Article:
At some point in January, the local weather forecaster on one station declared that Tennessee was experiencing a drought. I hope that after the last month that he will now declare we’re caught up on the needed rainfall. Downpours have made yards soggy and floors muddy. Most of us are over it and ready for at least a little dry spell.
When we were children, the rain rarely proved to be a bad thing. We found indoor activities to keep us occupied. Jim and I would flop on the floors and play cars for a while. That activity was followed by attempts to build cabins with Lincoln logs. We’d spend long periods of time trying to construct things, but those attempts always ended in frustration. One reason for the bad feelings was that we just didn’t have the natural talents to put together what was in our minds with what lay before us on the floor. Another cause for consternation was the discovery that vital pieces of logs were missing. We always assumed that someone had stolen the things without considering the possibility that our own failure to pick up the toys and put them back in the can led to their disappearance.
In warmer weather, we took up residence on the front porch. Our arms were filled with toys, and we also had our guns. Those items ensured we’d have plenty to do. When the toys bored us, we took up six shooters and played cowboys. As “Hank” or “Tex” or “Bart,” we took cover behind columns and mowed down outlaws or Indians. Each shot was accompanied by sound effects to imitate the firing of the guns.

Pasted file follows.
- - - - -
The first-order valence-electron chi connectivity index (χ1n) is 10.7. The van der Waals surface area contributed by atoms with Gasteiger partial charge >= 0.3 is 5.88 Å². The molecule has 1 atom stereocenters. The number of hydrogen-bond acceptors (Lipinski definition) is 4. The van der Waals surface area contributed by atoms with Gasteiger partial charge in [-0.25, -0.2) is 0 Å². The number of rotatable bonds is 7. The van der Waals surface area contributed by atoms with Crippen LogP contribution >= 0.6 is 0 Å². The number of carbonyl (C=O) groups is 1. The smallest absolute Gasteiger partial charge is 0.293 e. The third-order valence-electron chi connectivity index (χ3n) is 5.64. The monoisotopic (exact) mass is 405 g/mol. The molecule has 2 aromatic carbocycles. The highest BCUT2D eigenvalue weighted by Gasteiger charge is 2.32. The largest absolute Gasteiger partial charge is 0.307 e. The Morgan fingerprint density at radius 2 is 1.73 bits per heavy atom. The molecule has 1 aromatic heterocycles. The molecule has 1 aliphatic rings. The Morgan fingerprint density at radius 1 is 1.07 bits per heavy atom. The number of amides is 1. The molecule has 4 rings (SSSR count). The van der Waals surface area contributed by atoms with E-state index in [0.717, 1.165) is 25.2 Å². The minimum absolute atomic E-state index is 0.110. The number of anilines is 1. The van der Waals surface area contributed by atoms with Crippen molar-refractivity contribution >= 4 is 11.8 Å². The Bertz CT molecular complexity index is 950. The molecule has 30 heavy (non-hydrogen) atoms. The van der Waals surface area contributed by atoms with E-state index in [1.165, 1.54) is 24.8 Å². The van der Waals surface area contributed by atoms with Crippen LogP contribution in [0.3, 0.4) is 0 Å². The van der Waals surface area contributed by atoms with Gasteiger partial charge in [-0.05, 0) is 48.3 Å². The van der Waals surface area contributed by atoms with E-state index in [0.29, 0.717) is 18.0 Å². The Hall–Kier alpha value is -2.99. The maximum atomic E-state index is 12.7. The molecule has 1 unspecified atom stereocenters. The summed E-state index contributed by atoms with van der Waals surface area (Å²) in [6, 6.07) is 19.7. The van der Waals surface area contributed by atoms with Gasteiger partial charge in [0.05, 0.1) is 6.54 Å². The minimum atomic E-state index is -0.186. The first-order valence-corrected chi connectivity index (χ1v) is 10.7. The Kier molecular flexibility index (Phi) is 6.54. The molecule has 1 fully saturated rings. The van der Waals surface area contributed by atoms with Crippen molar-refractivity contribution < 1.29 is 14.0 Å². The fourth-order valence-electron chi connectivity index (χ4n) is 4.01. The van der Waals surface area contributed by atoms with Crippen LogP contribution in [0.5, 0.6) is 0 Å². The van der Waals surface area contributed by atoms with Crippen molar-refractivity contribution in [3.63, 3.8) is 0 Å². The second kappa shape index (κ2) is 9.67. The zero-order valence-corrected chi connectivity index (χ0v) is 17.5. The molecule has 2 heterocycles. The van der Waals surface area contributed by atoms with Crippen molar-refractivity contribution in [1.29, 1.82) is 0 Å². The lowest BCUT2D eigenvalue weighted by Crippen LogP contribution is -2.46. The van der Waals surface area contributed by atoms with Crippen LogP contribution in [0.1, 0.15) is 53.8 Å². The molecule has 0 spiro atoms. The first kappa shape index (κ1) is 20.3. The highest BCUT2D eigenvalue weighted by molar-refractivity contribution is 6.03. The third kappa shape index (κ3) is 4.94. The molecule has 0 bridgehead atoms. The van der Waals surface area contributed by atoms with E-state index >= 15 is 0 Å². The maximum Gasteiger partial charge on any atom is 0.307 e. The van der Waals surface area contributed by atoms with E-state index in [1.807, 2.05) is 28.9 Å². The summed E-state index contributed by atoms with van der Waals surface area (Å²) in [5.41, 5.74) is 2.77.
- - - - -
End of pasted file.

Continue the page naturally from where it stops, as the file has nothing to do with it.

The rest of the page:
In summer, a steady rain offered cooling relief from the heat. No air conditioning was available in our house, so playing in the rain substituted for it. Jim and I often found a mud hole. We scooped the stuff up in our hands and then patted it out on the grass. Before long, we had a dozen of the things laid out, and we’d pretend they were pies or cookies but never sampled any of our own creations. Before long,
that game bored us, and those mud patties turned into mud balls. We hurled them at imaginary enemies or separated and threw at each other.
The rain wasn’t always welcome. Summer swimming meant trips to Concord Pool. The trip was planned several days in advance, and because adventures like this were infrequent, we stayed all day. Picnic baskets were gathered, and we boys readied our swimsuits and any toys or water masks that we might need. If rain wiped out our trip, bottom lips hung low with pouts and moods were less than merry.
The same ill attitudes occurred when our baseball games were rained out. Mr. Wright hauled all of us to the old ball fields beside Karns Elementary School for contests. I visualized my catching fly balls or smashing a homer and rounding the bases, both things that were mere pipedreams. A sudden shower would steal my delusions of heroic performances and leave me having to until the next week.
I don’t mind some rain. In fact, sitting on the screened porch and reading a book is especially nice on some sweltering summer days. However, I still pout like a six-year-old when precipitation pre-empts my plans for mowing the yard or swimming in our pool. Yes, I know that it’s somewhat ironic for rain to postpone an activity that includes dunking my body in water, but keeping towels and books and snacks dry is impossible in a downpour. No one ever wants to experience a drought, and I’m thankful for the rain; it’s just that too much of it at one time drowns plans and spirits.